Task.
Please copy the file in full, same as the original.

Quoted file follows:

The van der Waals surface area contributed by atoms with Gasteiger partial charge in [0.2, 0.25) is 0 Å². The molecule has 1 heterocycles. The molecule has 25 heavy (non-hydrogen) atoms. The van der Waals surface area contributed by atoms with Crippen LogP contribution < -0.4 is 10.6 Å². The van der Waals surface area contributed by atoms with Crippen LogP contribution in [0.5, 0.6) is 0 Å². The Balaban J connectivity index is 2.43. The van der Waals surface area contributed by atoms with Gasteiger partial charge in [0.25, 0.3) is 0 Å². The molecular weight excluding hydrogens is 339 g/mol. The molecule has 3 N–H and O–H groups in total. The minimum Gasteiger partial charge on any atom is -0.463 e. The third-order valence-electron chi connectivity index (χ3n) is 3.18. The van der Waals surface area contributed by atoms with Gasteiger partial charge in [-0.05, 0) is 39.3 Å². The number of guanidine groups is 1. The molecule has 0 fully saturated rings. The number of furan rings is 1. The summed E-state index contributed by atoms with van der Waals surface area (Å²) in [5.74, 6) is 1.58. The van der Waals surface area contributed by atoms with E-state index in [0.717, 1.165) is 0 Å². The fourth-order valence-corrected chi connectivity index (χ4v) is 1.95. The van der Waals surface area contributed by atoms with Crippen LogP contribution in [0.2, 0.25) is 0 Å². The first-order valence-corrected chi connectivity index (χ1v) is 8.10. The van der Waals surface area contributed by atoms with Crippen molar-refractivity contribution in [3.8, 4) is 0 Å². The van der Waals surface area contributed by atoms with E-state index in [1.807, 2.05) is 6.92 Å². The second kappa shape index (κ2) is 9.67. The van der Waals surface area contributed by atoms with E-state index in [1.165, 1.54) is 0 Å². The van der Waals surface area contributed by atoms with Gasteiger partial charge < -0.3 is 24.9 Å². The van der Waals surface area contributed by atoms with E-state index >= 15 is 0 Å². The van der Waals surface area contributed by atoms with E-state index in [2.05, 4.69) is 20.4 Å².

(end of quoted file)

The van der Waals surface area contributed by atoms with Gasteiger partial charge in [0.2, 0.25) is 0 Å². The molecule has 1 heterocycles. The molecule has 25 heavy (non-hydrogen) atoms. The van der Waals surface area contributed by atoms with Crippen LogP contribution < -0.4 is 10.6 Å². The van der Waals surface area contributed by atoms with Crippen LogP contribution in [0.5, 0.6) is 0 Å². The Balaban J connectivity index is 2.43. The van der Waals surface area contributed by atoms with Gasteiger partial charge in [0.25, 0.3) is 0 Å². The molecular weight excluding hydrogens is 339 g/mol. The molecule has 3 N–H and O–H groups in total. The minimum Gasteiger partial charge on any atom is -0.463 e. The third-order valence-electron chi connectivity index (χ3n) is 3.18. The van der Waals surface area contributed by atoms with Gasteiger partial charge in [-0.05, 0) is 39.3 Å². The number of guanidine groups is 1. The molecule has 0 fully saturated rings. The number of furan rings is 1. The summed E-state index contributed by atoms with van der Waals surface area (Å²) in [5.74, 6) is 1.58. The van der Waals surface area contributed by atoms with E-state index in [0.717, 1.165) is 0 Å². The fourth-order valence-corrected chi connectivity index (χ4v) is 1.95. The van der Waals surface area contributed by atoms with Crippen LogP contribution in [0.2, 0.25) is 0 Å². The first-order valence-corrected chi connectivity index (χ1v) is 8.10. The van der Waals surface area contributed by atoms with Crippen molar-refractivity contribution in [3.8, 4) is 0 Å². The van der Waals surface area contributed by atoms with E-state index in [1.807, 2.05) is 6.92 Å². The second kappa shape index (κ2) is 9.67. The van der Waals surface area contributed by atoms with E-state index in [1.165, 1.54) is 0 Å². The van der Waals surface area contributed by atoms with Gasteiger partial charge < -0.3 is 24.9 Å². The van der Waals surface area contributed by atoms with E-state index >= 15 is 0 Å². The van der Waals surface area contributed by atoms with E-state index in [2.05, 4.69) is 20.4 Å².